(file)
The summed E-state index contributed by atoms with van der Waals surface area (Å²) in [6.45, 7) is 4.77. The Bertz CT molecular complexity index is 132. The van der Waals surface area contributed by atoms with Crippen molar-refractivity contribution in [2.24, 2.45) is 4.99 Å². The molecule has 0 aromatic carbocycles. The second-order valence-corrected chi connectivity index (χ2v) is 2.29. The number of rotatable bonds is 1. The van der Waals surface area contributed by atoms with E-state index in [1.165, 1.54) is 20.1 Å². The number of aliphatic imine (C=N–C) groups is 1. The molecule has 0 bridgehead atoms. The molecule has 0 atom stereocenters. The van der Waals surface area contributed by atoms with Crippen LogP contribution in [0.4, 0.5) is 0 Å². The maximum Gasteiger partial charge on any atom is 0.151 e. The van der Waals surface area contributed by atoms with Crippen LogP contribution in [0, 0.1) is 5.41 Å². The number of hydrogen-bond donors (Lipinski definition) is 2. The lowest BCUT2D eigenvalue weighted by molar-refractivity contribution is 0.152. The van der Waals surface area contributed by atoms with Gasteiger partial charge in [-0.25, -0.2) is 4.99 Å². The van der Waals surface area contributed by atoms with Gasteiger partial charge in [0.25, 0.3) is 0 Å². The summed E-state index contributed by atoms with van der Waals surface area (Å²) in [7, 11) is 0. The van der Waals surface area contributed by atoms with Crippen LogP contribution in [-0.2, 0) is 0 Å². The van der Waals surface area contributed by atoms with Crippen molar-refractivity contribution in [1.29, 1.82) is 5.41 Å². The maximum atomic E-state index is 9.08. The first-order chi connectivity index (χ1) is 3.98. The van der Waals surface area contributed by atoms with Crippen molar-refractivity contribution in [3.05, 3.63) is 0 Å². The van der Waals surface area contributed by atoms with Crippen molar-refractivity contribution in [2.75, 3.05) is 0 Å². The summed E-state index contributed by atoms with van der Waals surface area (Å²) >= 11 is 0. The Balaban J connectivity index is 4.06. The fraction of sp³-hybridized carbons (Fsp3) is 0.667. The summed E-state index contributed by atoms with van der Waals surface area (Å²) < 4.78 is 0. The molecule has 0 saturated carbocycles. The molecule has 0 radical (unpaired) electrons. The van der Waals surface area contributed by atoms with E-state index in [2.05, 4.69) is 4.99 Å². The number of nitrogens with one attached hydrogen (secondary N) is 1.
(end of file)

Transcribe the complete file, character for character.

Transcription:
The summed E-state index contributed by atoms with van der Waals surface area (Å²) in [6.45, 7) is 4.77. The Bertz CT molecular complexity index is 132. The van der Waals surface area contributed by atoms with Crippen molar-refractivity contribution in [2.24, 2.45) is 4.99 Å². The molecule has 0 aromatic carbocycles. The second-order valence-corrected chi connectivity index (χ2v) is 2.29. The number of rotatable bonds is 1. The van der Waals surface area contributed by atoms with E-state index in [1.165, 1.54) is 20.1 Å². The number of aliphatic imine (C=N–C) groups is 1. The molecule has 0 bridgehead atoms. The molecule has 0 atom stereocenters. The van der Waals surface area contributed by atoms with Crippen LogP contribution in [0.4, 0.5) is 0 Å². The maximum Gasteiger partial charge on any atom is 0.151 e. The van der Waals surface area contributed by atoms with Crippen LogP contribution in [0, 0.1) is 5.41 Å². The number of hydrogen-bond donors (Lipinski definition) is 2. The lowest BCUT2D eigenvalue weighted by molar-refractivity contribution is 0.152. The van der Waals surface area contributed by atoms with Gasteiger partial charge in [-0.25, -0.2) is 4.99 Å². The van der Waals surface area contributed by atoms with Gasteiger partial charge in [0.25, 0.3) is 0 Å². The summed E-state index contributed by atoms with van der Waals surface area (Å²) in [7, 11) is 0. The van der Waals surface area contributed by atoms with Crippen LogP contribution in [-0.2, 0) is 0 Å². The van der Waals surface area contributed by atoms with Crippen molar-refractivity contribution in [1.29, 1.82) is 5.41 Å². The maximum atomic E-state index is 9.08. The first-order chi connectivity index (χ1) is 3.98. The van der Waals surface area contributed by atoms with Crippen molar-refractivity contribution in [3.05, 3.63) is 0 Å². The van der Waals surface area contributed by atoms with Crippen molar-refractivity contribution in [2.75, 3.05) is 0 Å². The summed E-state index contributed by atoms with van der Waals surface area (Å²) >= 11 is 0. The Balaban J connectivity index is 4.06. The fraction of sp³-hybridized carbons (Fsp3) is 0.667. The summed E-state index contributed by atoms with van der Waals surface area (Å²) < 4.78 is 0. The molecule has 0 saturated carbocycles. The molecule has 0 radical (unpaired) electrons. The van der Waals surface area contributed by atoms with E-state index in [2.05, 4.69) is 4.99 Å². The number of nitrogens with one attached hydrogen (secondary N) is 1.